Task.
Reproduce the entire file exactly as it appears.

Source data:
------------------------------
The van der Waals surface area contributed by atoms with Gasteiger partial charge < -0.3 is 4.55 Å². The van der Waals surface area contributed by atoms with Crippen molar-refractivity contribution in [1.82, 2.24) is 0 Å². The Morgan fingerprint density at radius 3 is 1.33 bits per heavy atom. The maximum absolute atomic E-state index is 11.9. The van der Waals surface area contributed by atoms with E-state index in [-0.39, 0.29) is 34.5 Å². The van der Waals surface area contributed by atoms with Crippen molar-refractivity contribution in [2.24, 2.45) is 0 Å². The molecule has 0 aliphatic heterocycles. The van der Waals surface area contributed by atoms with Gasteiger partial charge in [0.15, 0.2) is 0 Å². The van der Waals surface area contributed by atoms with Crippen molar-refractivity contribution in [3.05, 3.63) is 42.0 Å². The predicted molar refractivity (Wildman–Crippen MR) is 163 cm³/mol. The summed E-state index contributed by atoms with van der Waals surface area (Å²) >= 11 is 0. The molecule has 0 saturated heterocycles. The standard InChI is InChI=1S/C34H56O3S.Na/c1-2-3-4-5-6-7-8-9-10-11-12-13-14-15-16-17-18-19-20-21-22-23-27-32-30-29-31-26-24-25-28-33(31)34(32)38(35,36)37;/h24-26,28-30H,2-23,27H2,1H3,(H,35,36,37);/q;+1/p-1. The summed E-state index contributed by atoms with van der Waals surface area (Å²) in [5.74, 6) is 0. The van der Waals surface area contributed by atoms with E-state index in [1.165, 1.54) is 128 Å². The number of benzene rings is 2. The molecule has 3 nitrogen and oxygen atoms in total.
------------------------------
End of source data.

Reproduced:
The van der Waals surface area contributed by atoms with Gasteiger partial charge < -0.3 is 4.55 Å². The van der Waals surface area contributed by atoms with Crippen molar-refractivity contribution in [1.82, 2.24) is 0 Å². The Morgan fingerprint density at radius 3 is 1.33 bits per heavy atom. The maximum absolute atomic E-state index is 11.9. The van der Waals surface area contributed by atoms with E-state index in [-0.39, 0.29) is 34.5 Å². The van der Waals surface area contributed by atoms with Crippen molar-refractivity contribution in [2.24, 2.45) is 0 Å². The molecule has 0 aliphatic heterocycles. The van der Waals surface area contributed by atoms with Gasteiger partial charge in [0.15, 0.2) is 0 Å². The van der Waals surface area contributed by atoms with Crippen molar-refractivity contribution in [3.05, 3.63) is 42.0 Å². The predicted molar refractivity (Wildman–Crippen MR) is 163 cm³/mol. The summed E-state index contributed by atoms with van der Waals surface area (Å²) >= 11 is 0. The molecule has 0 saturated heterocycles. The standard InChI is InChI=1S/C34H56O3S.Na/c1-2-3-4-5-6-7-8-9-10-11-12-13-14-15-16-17-18-19-20-21-22-23-27-32-30-29-31-26-24-25-28-33(31)34(32)38(35,36)37;/h24-26,28-30H,2-23,27H2,1H3,(H,35,36,37);/q;+1/p-1. The summed E-state index contributed by atoms with van der Waals surface area (Å²) in [5.74, 6) is 0. The van der Waals surface area contributed by atoms with E-state index in [1.165, 1.54) is 128 Å². The number of benzene rings is 2. The molecule has 3 nitrogen and oxygen atoms in total.